Surprisingly, systematic reasoning beats gut instinct for working out what other people are thinking and feeling.
The result is surprising as the same research found that people thought that gut instinct would triumph.
Dr Jennifer Lerner, one of the study’s authors, said:
“Cultivating successful personal and professional relationships requires the ability to accurately infer the feelings of others – that is, to be empathically accurate.
Some are better at this than others, a difference that may be explained in part by mode of thought.
Until now, however, little was known about which mode of thought, intuitive versus systematic, offers better accuracy in perceiving another’s feelings.”
In the first of a series of studies, the psychologists found that most people believed that relying on gut instinct was the best way to read and understand other people.
Actually, though, when they checked this out scientifically, it emerged that carefully analysing information worked better.
Dr Christine Ma-Kellams, the study’s first author, said:
“Importantly, three out of the four studies presented here relied on actual professionals and managers.
This sample represents a highly relevant group for which to test empathic accuracy, given the importance of empathic accuracy for a host of workplace outcomes, including negotiations, worker satisfaction and workplace performance.”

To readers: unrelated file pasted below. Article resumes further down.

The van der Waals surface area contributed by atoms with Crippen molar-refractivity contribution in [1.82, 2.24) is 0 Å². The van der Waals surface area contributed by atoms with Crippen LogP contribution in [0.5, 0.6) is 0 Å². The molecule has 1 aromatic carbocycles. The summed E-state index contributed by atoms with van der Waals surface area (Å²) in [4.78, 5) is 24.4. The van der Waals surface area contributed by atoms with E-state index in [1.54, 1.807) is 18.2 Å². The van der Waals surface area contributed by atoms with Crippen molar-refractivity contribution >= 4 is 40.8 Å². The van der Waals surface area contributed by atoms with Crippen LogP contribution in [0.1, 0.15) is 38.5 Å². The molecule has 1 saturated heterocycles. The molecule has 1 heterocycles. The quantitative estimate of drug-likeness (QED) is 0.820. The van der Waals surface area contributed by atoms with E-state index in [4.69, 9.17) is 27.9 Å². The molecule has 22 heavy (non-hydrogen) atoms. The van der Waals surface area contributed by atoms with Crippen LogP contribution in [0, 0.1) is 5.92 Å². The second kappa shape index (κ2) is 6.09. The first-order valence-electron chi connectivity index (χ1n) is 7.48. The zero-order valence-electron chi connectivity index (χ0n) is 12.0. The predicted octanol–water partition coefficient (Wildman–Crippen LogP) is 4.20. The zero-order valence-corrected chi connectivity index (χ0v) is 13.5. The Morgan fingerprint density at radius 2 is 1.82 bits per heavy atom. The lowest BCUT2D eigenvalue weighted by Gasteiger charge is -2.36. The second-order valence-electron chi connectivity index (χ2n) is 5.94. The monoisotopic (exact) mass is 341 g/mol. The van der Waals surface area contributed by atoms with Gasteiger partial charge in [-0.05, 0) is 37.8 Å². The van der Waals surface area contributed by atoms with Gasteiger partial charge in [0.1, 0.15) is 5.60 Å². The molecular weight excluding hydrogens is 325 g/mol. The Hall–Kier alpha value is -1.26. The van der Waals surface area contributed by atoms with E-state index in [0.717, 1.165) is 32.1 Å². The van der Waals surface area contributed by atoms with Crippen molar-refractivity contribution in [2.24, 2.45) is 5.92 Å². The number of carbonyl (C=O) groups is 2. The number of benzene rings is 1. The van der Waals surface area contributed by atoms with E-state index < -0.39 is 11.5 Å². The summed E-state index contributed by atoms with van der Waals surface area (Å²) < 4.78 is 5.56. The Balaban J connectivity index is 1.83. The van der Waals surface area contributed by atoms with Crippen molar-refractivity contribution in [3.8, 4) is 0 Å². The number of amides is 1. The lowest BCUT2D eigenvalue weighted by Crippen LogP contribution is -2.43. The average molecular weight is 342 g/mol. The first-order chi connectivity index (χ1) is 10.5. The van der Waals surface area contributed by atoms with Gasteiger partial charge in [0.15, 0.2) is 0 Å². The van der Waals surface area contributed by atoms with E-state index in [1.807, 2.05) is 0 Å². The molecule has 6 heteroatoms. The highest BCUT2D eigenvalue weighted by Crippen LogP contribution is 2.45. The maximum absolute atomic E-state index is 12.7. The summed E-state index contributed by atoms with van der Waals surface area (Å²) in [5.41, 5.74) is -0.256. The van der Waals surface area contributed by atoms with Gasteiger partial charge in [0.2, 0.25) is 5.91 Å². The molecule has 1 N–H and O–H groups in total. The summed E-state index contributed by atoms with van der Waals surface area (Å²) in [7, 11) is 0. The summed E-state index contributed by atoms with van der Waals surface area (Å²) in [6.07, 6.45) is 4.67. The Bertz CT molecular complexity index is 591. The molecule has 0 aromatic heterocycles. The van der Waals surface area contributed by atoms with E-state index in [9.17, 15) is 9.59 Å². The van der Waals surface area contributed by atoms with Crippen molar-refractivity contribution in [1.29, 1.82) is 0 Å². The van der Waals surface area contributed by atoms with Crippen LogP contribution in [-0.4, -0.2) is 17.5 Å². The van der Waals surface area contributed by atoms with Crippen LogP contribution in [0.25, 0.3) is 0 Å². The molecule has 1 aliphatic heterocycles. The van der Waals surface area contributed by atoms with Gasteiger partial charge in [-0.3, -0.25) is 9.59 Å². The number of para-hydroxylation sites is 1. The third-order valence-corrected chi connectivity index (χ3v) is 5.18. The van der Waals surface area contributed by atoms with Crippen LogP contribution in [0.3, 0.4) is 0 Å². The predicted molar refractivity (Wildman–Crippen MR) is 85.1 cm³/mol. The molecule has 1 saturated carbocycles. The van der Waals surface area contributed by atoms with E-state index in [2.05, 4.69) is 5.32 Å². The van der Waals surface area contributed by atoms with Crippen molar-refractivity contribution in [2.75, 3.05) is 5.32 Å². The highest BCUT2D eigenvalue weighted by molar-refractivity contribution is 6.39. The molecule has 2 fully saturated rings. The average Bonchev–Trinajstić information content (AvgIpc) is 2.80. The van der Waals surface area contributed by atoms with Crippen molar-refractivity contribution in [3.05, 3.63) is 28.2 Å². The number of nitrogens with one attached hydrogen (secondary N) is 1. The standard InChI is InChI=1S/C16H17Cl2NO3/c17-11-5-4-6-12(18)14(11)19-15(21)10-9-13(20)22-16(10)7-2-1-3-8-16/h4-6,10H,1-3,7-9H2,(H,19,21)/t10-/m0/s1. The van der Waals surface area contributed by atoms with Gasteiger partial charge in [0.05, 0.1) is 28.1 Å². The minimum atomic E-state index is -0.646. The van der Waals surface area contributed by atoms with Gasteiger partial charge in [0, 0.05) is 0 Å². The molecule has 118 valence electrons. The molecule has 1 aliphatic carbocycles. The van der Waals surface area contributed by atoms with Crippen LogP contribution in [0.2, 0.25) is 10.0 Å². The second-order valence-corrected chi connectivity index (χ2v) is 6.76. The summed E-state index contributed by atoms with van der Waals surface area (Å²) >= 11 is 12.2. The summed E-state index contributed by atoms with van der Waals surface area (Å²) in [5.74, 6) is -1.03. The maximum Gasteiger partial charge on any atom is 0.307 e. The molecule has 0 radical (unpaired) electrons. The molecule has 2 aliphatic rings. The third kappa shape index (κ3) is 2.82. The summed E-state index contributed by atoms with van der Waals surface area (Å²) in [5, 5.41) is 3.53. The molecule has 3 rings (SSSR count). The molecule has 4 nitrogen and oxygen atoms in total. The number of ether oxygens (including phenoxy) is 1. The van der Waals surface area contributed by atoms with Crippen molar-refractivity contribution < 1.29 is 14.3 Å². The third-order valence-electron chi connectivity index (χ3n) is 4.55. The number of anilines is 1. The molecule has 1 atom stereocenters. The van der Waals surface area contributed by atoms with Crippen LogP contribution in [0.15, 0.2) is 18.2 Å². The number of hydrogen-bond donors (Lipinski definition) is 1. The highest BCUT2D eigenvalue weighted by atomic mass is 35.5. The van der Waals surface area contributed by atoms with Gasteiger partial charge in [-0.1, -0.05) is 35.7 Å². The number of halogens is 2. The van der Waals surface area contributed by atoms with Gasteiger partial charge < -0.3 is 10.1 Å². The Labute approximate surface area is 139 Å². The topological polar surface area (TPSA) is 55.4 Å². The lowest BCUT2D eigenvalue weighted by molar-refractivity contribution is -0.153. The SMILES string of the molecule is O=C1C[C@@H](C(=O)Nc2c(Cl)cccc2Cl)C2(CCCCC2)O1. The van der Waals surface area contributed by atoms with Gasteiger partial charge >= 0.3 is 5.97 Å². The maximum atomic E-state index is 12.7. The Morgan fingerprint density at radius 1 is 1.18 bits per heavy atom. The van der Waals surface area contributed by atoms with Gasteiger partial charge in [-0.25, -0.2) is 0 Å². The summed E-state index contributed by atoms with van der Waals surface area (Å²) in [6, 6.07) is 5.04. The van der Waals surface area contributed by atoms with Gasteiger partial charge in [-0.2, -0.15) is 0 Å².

One of the studies found that people who habitually thought systematically rather than intuitively were better at reading other people.
Another study, though, encouraged half the participants to think in a systematic way with the following instruction:
“…write about a situation in which carefully reasoning through a situation led them in the right direction and resulted in a positive outcome.”
The other group were encouraged to think intuitively.
Once again, analytical thought prevailed.
Dr Lerner said:
“The many settings in which the value of intuition is extolled — for example a job interview — may need to be reassessed with a more nuanced perspective.”
The study was published in the Journal of Personality and Social Psychology (Ma-Kellams & Lerner, 2016).
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